2000-10-28: A Nation Divided

A Nation Divided

The War at Home, 1945–1972 (1984)

by Clark Dougan, Samuel Lipsman, and the editors of Boston Publishing Company

This is part of the eleven-volume series The Vietnam Experience. I have not yet looked at any of the other volumes.

I was led to this in the aftermath of reading about the Pentagon Papers. I was curious to see how the Pentagon Papers case fit into the overall trend of public opinion about the war. The short answer is that it had some influence in eroding the government’s credibility, but other factors were more important.

I appreciated the editors’ decision to begin as early as 1945. They describe the post-WWII “consensus” regarding American foreign policy, and the attitude that American prosperity could cure all social problems, such as race relations and poverty. In particular they describe the background and composition of the “foreign policy establishment” in the form of the Council on Foreign Relations. This group dated back to 1921, and its members were the type of elite that Americans love to hate (if they know of them). At the start of the Cold War and later, they and their intellectual descendants were highly influential on American policy. Unfortunately, they seem to have believed in a monolithic communist movement to the exclusion of nationalist motivations. Perhaps a more broad-minded view would have saved a lot of grief.

The consensus is described in these terms, as Lyndon Johnson inherited it on his election:

It was a frame of mind based on a variety of assumptions and ideas about the nature of American society, the meaning of democracy, and the function of the federal government. Its central propositions were these: first, that limitless economic growth held the key to social harmony and progress; second, that international communism represented the principal threat to the American way of life; and third, that it was the responsibility of the government to insure sustained economic progress at home and to contain communism abroad.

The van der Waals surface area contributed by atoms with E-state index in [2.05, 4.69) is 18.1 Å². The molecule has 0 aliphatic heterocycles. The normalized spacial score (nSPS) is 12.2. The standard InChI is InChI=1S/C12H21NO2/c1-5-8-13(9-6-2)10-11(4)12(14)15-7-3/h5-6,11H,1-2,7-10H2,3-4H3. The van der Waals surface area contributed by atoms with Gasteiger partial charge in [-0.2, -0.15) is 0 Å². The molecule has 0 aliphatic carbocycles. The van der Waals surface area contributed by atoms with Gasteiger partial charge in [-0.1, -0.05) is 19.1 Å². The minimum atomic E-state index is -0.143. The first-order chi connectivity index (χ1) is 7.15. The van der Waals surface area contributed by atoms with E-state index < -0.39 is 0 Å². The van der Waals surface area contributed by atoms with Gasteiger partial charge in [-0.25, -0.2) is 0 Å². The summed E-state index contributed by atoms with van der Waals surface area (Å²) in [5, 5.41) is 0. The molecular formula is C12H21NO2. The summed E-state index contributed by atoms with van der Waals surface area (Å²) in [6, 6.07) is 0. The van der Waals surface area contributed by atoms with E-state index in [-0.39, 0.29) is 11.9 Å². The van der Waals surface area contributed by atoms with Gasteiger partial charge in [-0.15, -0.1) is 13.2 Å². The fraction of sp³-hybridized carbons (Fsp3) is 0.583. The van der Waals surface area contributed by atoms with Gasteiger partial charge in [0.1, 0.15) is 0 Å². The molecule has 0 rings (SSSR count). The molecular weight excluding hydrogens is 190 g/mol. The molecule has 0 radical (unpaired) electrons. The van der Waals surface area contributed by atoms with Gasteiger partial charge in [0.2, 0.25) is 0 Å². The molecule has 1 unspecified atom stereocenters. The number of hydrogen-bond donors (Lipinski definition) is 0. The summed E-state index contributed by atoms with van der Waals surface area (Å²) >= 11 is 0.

The book seems quite detailed, and makes clear the multiple interests whose failure of satisfaction led to the most divisive period since the Civil War. These included:

  • The difficulty of obtaining civil rights for Blacks (including de jure oppression in the South and de facto oppression elsewhere);
  • Growing awareness among the young of the contrast between ideals and practice in the highly conformist 1950s and early 1960s;
  • The determination among the foreign policy establishment, after Mao Tse-tung’s victory in China, that no other Asian nation could be “lost to communism”;
  • Perception that the nation’s colleges and universities had become factories to turn out knowledge workers for the corporate state;
  • Concern with a perceived rise in juvenile delinquency;
  • Social problems arising from the rapid movement of a large part of the population to the suburbs (e.g., transportation, isolation);
  • Nagging fear of nuclear war;
  • Distrust of authority, with their vested interests, in all levels of government educational institutions, and the family.
  • no doubt others I have forgotten.

I don’t feel up to summarizing the book, and perhaps no work shorter than this book could do the subject justice.

I was particularly interested in the early 1960s, when the civil rights movement attracted a lot of idealistic young people (I was attracted myself, though too young to take part). The political experience gained by those people was influential in the next phases of protest and organization. I was saddened to learn how the civil rights leaders repelled whites from their organizations.

This would be a interesting, if complex, story to put in memetic terms. (But then, I guess most stories would be.)

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